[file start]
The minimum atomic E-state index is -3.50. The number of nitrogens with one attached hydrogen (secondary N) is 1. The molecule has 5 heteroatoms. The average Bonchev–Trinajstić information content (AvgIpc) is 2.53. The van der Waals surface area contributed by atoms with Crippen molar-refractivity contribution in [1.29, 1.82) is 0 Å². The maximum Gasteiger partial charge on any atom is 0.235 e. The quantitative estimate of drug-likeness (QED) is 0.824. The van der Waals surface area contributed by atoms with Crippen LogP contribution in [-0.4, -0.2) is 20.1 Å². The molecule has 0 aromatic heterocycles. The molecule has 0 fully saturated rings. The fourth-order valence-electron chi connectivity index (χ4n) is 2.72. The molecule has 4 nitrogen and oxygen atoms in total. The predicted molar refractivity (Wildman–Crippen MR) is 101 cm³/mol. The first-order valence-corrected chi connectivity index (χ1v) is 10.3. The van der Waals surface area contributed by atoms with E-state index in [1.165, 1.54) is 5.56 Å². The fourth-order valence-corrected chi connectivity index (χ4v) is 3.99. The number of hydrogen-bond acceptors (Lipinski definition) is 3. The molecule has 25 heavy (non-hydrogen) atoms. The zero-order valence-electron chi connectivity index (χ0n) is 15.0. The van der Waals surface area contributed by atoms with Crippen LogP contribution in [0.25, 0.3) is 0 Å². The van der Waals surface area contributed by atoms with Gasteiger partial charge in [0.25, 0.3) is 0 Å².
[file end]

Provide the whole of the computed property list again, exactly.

The minimum atomic E-state index is -3.50. The number of nitrogens with one attached hydrogen (secondary N) is 1. The molecule has 5 heteroatoms. The average Bonchev–Trinajstić information content (AvgIpc) is 2.53. The van der Waals surface area contributed by atoms with Crippen molar-refractivity contribution in [1.29, 1.82) is 0 Å². The maximum Gasteiger partial charge on any atom is 0.235 e. The quantitative estimate of drug-likeness (QED) is 0.824. The van der Waals surface area contributed by atoms with Crippen LogP contribution in [-0.4, -0.2) is 20.1 Å². The molecule has 0 aromatic heterocycles. The molecule has 0 fully saturated rings. The fourth-order valence-electron chi connectivity index (χ4n) is 2.72. The molecule has 4 nitrogen and oxygen atoms in total. The predicted molar refractivity (Wildman–Crippen MR) is 101 cm³/mol. The first-order valence-corrected chi connectivity index (χ1v) is 10.3. The van der Waals surface area contributed by atoms with E-state index in [1.165, 1.54) is 5.56 Å². The fourth-order valence-corrected chi connectivity index (χ4v) is 3.99. The number of hydrogen-bond acceptors (Lipinski definition) is 3. The molecule has 25 heavy (non-hydrogen) atoms. The zero-order valence-electron chi connectivity index (χ0n) is 15.0. The van der Waals surface area contributed by atoms with Crippen LogP contribution in [0.25, 0.3) is 0 Å². The van der Waals surface area contributed by atoms with Gasteiger partial charge in [0.25, 0.3) is 0 Å².